The Western Riverside Waste Authority Recycling Facility is the latest mouthful of a name for Wandsworth Dump. I’ve been a frequent visitor of late, hauling low loads of bollocks in the Audi before trying to work out which bin to put things in. “No vans” says the sign as you turn right into the driveway. I remember my brother and I in our early twenties swearing and pulling the van onto the pavement and walking in carring a load of crap. You couldn’t do that nowadays. It’s heavily monitored. CCTV everywhere.
The entrance has been turned into a long line, like a passport queue or a ski lift – designed to cut back on traffic on Smuggler’s Way by folding the cars together. As you move down it, over aggressive bumps, you pass lit up displays telling you all sorts of things you have to do. When you get to the end a man in hi-vis ignores you, but a sign tells you you have to reverse park into one of the bays. You get to see the range of skills that still manage to pass a driving test in the approach to this maneuver. Woe betide anybody who goes in front first. I’ve seen how the hi-vis people talk to them. It would make anybody feel stupid.
Once you’re in a bay it’s a free for all. It’s busy at the moment. Huge bins are in a constant state of filling as we all do our lockdown DIY. The categories are limited. Organic Waste. Wood and Timber. Small Appliances. Clear Bag Mixed Recycling. General Rubbish.
The general rubbish one fills fast, and there’s a reason for that. Even if they’re trying to recycle things, they give up quite easily. I had a good pane of glass the other day. “Where do I recycle this?” “General Rubbish.”
The little bay where you leave things for others to take is closed for the Cove. People have still been trying, unable to take that last step. When I arrive I run my eyes over a load of pictures propped up on a bin. I don’t want them but they’re attractive. Prints, and a large framed photo of The Eiffel Tower. No resale value, but somebody clearly hoped they’d find new life. While I’m emptying my car of bits of bed I watch one of the hi-vis people grab all the pictures in batches and impassively sling them into Mixed Rubbish. His movements are slow and sustained. I hear the frames shatter, while he appears not to. There’s a finality in it. They’ll go to landfill, along with so many other things that might recycle if reduced to their component parts but his job is not to break things down, his job is just to keep the pathways free of nasty things that might infect us, like art.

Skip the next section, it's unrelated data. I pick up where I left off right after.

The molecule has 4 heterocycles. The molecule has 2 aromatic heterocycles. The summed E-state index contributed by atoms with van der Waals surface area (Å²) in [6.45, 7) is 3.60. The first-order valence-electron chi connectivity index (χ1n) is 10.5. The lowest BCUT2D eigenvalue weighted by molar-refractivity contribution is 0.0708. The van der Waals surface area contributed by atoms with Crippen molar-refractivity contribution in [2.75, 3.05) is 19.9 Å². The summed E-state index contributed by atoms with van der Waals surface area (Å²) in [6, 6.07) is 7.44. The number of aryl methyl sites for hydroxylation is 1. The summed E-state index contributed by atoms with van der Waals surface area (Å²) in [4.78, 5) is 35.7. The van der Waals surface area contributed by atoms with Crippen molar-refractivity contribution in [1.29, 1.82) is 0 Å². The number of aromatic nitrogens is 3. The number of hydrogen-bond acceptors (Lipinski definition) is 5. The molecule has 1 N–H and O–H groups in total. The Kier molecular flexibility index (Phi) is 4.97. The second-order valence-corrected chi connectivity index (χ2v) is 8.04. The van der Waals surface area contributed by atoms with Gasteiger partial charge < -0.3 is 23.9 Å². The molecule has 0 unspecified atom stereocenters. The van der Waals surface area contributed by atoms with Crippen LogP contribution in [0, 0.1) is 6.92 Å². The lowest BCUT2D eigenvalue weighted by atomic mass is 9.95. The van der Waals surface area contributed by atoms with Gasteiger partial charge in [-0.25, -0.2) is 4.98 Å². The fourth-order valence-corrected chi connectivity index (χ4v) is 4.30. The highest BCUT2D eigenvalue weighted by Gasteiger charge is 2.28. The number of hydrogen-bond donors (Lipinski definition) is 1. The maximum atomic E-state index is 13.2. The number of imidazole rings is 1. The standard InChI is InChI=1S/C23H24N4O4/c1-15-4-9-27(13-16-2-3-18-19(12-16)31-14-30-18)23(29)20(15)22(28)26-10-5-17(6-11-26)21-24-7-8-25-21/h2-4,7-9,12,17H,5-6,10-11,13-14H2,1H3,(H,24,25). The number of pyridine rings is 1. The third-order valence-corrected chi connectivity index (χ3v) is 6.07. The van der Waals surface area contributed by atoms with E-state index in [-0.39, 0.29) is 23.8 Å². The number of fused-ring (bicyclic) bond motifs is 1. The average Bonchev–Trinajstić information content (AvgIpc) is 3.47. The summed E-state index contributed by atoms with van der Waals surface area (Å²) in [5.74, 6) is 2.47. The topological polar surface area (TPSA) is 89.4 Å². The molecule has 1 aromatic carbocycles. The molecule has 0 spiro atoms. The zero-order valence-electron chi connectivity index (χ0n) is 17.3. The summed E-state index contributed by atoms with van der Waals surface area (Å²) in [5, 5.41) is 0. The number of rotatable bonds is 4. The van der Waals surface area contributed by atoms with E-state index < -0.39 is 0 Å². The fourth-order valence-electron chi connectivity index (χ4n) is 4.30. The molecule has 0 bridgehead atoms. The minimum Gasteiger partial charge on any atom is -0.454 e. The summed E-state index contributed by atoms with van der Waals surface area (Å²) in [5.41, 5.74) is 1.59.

Batteries are efficiently sorted in bins. Fabrics are overspilling from all the new lockdown Kondo acolytes. Cans of hazardous liquids sit in the sun waiting to be attended. I carry my old hoover over to “Large Appliances” and place it neatly by another one. I tried to fix it. I really did.
When I was a kid I learnt to tinker. I got pretty good at it – fixing up appliances. I can usually backwards engineer something and work out where it’s gone wrong and do something to make it work again. I’m nothing on Brian, who I once saw take apart a smoke machine and improvise a hotfix in less than twelve seconds in time for the start of Carol. I take longer, but I don’t like giving up on simple electrics. But I tried all the obvious things and concluded that it was just fucked. I imagine somebody at the dump will go “this one just needs a new ooplamagork”. But I drew a blank after checking all the stuff I knew.
Seeing all the discarded items it helped bring home to me how disposable everything is these days. Growing up we had the same Hoover for decades. I’ve been through three of them in a year, and that’s not even counting the steam mop and Brian’s carpet cleaner. Even things full of rare minerals like mobile phones – we’re encouraged to upgrade them every couple of years and they start to scramble themselves if you have them for too long.
New stuff isn’t better than old stuff that works. We should all try to get better at fixing things generally. YouTube can teach us to fix anything so long as we can put up with the personality of the person doing the teaching. My friend Mel taught me to reattach the fan belt on her washing machine over the phone once. It can be satisfying, working out how something works and fixing it. So long as you don’t electrify yourself, it’s worth having a go while we’ve all got a bit more time. I changed my plug sockets in April and put up a load of chandeliers. If I can work it out…
Learning plumbing would be the real win…